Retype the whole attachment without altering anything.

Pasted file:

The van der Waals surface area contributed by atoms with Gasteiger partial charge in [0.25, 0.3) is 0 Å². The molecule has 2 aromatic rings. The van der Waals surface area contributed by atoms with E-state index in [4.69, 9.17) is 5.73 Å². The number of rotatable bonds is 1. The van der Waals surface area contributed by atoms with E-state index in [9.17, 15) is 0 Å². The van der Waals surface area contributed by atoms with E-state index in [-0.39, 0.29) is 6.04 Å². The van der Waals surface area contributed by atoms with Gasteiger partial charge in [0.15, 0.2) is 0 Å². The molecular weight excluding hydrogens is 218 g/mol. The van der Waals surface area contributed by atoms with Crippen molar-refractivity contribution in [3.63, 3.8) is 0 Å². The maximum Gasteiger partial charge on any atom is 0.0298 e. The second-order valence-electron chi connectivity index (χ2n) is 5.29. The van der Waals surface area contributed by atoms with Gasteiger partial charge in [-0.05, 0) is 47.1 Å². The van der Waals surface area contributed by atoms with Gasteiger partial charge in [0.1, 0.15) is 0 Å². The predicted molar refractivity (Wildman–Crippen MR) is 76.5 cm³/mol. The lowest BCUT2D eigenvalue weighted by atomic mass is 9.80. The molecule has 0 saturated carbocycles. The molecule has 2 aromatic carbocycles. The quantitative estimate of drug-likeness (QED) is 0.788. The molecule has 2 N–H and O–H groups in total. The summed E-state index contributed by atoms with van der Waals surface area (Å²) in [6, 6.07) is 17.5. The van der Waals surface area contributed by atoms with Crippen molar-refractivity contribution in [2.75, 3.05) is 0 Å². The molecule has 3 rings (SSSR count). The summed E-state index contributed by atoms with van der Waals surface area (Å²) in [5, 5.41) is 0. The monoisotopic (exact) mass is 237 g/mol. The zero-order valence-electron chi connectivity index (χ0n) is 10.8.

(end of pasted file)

The van der Waals surface area contributed by atoms with Gasteiger partial charge in [0.25, 0.3) is 0 Å². The molecule has 2 aromatic rings. The van der Waals surface area contributed by atoms with E-state index in [4.69, 9.17) is 5.73 Å². The number of rotatable bonds is 1. The van der Waals surface area contributed by atoms with E-state index in [9.17, 15) is 0 Å². The van der Waals surface area contributed by atoms with E-state index in [-0.39, 0.29) is 6.04 Å². The van der Waals surface area contributed by atoms with Gasteiger partial charge in [0.15, 0.2) is 0 Å². The molecular weight excluding hydrogens is 218 g/mol. The van der Waals surface area contributed by atoms with Crippen molar-refractivity contribution in [3.63, 3.8) is 0 Å². The maximum Gasteiger partial charge on any atom is 0.0298 e. The second-order valence-electron chi connectivity index (χ2n) is 5.29. The van der Waals surface area contributed by atoms with Gasteiger partial charge in [-0.05, 0) is 47.1 Å². The van der Waals surface area contributed by atoms with Gasteiger partial charge in [0.1, 0.15) is 0 Å². The predicted molar refractivity (Wildman–Crippen MR) is 76.5 cm³/mol. The lowest BCUT2D eigenvalue weighted by atomic mass is 9.80. The molecule has 0 saturated carbocycles. The molecule has 2 aromatic carbocycles. The quantitative estimate of drug-likeness (QED) is 0.788. The molecule has 2 N–H and O–H groups in total. The summed E-state index contributed by atoms with van der Waals surface area (Å²) in [6, 6.07) is 17.5. The van der Waals surface area contributed by atoms with Crippen molar-refractivity contribution in [2.75, 3.05) is 0 Å². The molecule has 3 rings (SSSR count). The summed E-state index contributed by atoms with van der Waals surface area (Å²) in [5, 5.41) is 0. The monoisotopic (exact) mass is 237 g/mol. The zero-order valence-electron chi connectivity index (χ0n) is 10.8.